Duane Feurhelm was the first owner of this very early Datsun. Duane was the owner of Auto Works, a Saab and Triumph dealership in Granada Hills, CA. With the help of Lee Wiley, Nissan’s Head of Spare Parts, he soon became a Datsun Dealer. He formed his new “Datsun Racing Team” and was the first factory backed team on the West Coast. He was also granted the West Coast contract to supply racers with Nissan approved competition parts.
Duane’s team had reasonable results with a 1600 roadster, including some notable wins. The car was raced in the original red color as it was delivered. However, their early success with the 1600 was not duplicated with the 2000. Despite the factory backing, expectations were not realized. While racing #00004 at Riverside, the car popped out of 5th gear going down the straight and blew a hole through the block when it was over-revved. Nissan was anxious to win with their new 2000, so they took the car and decided to give the car to Jack Scoville.
1968 – 1970
Jack Scoville began racing in the 1950’s. His weapons of choice were MG TDs, TFs and later, Triumph Spitfires. Jack also owned both a Volvo and Triumph dealership, and in 1964 acquired a Datsun franchise.
Jack’s first Datsun was #00004 that was given to him by Mr. Katayama. It had the blown motor from Duane’s Riverside mishap. Luckily Mr. K came to the rescue with a complete new Solex motor. The car’s livery was changed to Jack’s team’s colors. It was painted 1962 Triumph Primrose yellow with black diagonal stripes (prior to BRE). #00004 was raced both as a C-Production (Solex carbureted) or D-Production (SU carbureted) car at multiple venues on the West Coast. He had good success and even some victories with the car.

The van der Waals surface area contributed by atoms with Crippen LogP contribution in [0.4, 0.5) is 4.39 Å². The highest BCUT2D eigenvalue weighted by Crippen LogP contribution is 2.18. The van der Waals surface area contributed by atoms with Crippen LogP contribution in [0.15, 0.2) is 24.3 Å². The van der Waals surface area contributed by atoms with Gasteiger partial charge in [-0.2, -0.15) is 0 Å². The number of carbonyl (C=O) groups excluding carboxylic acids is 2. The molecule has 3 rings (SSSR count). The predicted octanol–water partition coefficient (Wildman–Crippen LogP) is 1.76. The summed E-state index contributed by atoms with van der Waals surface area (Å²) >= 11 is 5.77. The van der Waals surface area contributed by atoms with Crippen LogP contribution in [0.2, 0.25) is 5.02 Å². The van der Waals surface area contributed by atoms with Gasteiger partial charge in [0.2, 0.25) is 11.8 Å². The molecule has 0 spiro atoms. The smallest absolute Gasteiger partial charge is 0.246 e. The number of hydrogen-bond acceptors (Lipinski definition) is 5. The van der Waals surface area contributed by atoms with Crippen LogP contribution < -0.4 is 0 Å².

Jack is best known for winning the 1969 National Championship in D-Production. He accomplished this in a factory lightweight car. That was the sister car to #00004 at The American Road Race of Champions held at Daytona. They decided to run #00004 in the much more competitive C-Production class. They got off to a good start, but unfortunately had to retire due to an electrical problem.
Jack sold the car to Chris Herndon of Seattle, Washington. He campaigned the car with Gerry Murch. The car was now painted white with the now classic diagonal Datsun stripes being red & blue. It was raced primarily in the Northwest. Gerry Murch took it to Road Atlanta for the 1971 National Runoffs. The car did not finish the race. It was sold to an unknown buyer in the Atlanta area.
Owner and car’s history has yet to be uncovered.
Tim Hughes of Atlanta, Georgia purchased #00004. The car was flared both front and rear with fiberglass panels used for the front fenders and hood. The original style dash was removed and replaced with a handmade aluminum dash. Passenger seat and interior pieces were removed. The car was then painted a Corvette yellow. He raced it in SCCA’s Solo I and Solo II. Many victories and several track records were set.
Current owner Bob Klemme purchased #00004 from Tim Hughes now living in Los Angeles. Bob had been a very successful Solo II racer in a Street Prepared 1968 Datsun 2000. He had many class victories including several year-end class championships and was 1988 Men’s Overall Champion.
#00004 was further modified to be a more competitive E-Prepared Solo II car. The car was now running 10” slicks on 13” wheels. An Electromotive crankfire ignition and an electric water pump were added. A new dash, roll cage and a more supportive race seat were installed. Bob raced it for a couple of years with good success. He was class champion and was always in the hunt for Top Time of Day. He won TTOD once in Palm Springs.
The car’s valve train failed at an event in 1994 and the car was parked until 2003. The car appeared in Nissan’s widely acclaimed “The Dream Garage” commercial in 1996. In 2003 it was decided to perform a complete frame off restoration for vintage racing. He chose the former National Champion, Jack Scoville’s 1969 livery as a guide.
#00004 is the oldest remaining Datsun 2000 confirmed to exist.
Bob Klemme (4/26/2005)